Book Review: Mr Men #4 - Mr. Nosey
Half of the charm of the Mr. Men is the illustration style. In the main, the Mr. Men are of pleasing shape and colour - they're solid, cheerful and they look like you could give any of them a nice big hug.
Despite the flat two dimensional nature of the drawings it's often easy to envisage the Mr. Men in three dimensions. Mr. Nosey, however, is an exception to that rule. With his impossibly long nose, the three dimensional imagining raises a slew of practical questions. How does Nosey look down to tie his shoelaces? How does he turn around in a narrow passage? How does he wash his face? Just how big are his nostrils?
Mr. Nosey's physicality must be both a gift and a curse. One can only imagine that his olfactory powers are twenty to thirty times that of the other Mr. Men. His imposing conk must also be useful in a bar brawl - one can imagine him easily taking out four or five assailants with a vigorous shake of the head.
The curse of Mr. Nosey soon manifests itself. Our protagonist is the victim of bullying. The residents of Tiddletown come together and decide that Mr. Nosey is, well, too nosy, despite incredibly flimsy evidence. He is curious, granted, but curiosity is a sign of a sharp mind and a thirst for knowledge. Yet, perhaps fuelled by jealousy (is it coincidence that Mr. Nosey is green in colour? Why not blue, yellow or red?) a gang of local tradespeople embark on a series of organised and systematic assaults on Mr. Nosey. A washerwoman casually clips his nose with a clothes-peg, a painter throws paint in his face and a carpenter goes as far as hitting his nose with a hammer! This may all be read as harmless slapstick until the climax of the book veers into slasher movie territory as a farmer brandishes a saw at Nosey, laughing maniacally as he does so.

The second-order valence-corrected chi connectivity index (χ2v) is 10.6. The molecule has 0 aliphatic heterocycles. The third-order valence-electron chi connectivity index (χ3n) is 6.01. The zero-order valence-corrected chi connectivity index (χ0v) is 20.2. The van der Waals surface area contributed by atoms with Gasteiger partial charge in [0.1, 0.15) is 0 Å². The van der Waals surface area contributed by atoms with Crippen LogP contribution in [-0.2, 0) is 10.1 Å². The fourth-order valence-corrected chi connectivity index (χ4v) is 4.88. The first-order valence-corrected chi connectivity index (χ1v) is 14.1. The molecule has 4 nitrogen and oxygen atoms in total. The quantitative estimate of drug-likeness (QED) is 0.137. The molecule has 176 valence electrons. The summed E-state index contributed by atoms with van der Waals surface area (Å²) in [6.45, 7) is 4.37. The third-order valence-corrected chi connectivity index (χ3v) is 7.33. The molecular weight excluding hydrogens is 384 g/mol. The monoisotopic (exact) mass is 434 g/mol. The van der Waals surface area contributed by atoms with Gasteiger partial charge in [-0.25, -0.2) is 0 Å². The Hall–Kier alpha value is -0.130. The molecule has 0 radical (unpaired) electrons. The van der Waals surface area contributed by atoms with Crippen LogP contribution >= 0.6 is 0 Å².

But Mr. Nosey is beaten by this point. His sprit has been broken. His curiosity has been curbed and, despite showing the world a brave face, Mr. Nosey retreats rather than face more provocation. He ends the story as a timid shadow of his former self.
On the face of it, Mr. Nosey could be a story about nosiness with the moral "mind your own business". But the last impression and message is about bullying and people's seemingly inability to accept physicalities that step beyond the boundaries of the normal.
Perhaps Roger Hargreaves saw bullying as an unfortunate reality that children should be prepared for as early as possible. Whether you share this pessimistic world view or not, the story of Mr. Nosey is an affecting tale that leaves the sour aftertaste of pity and sadness.
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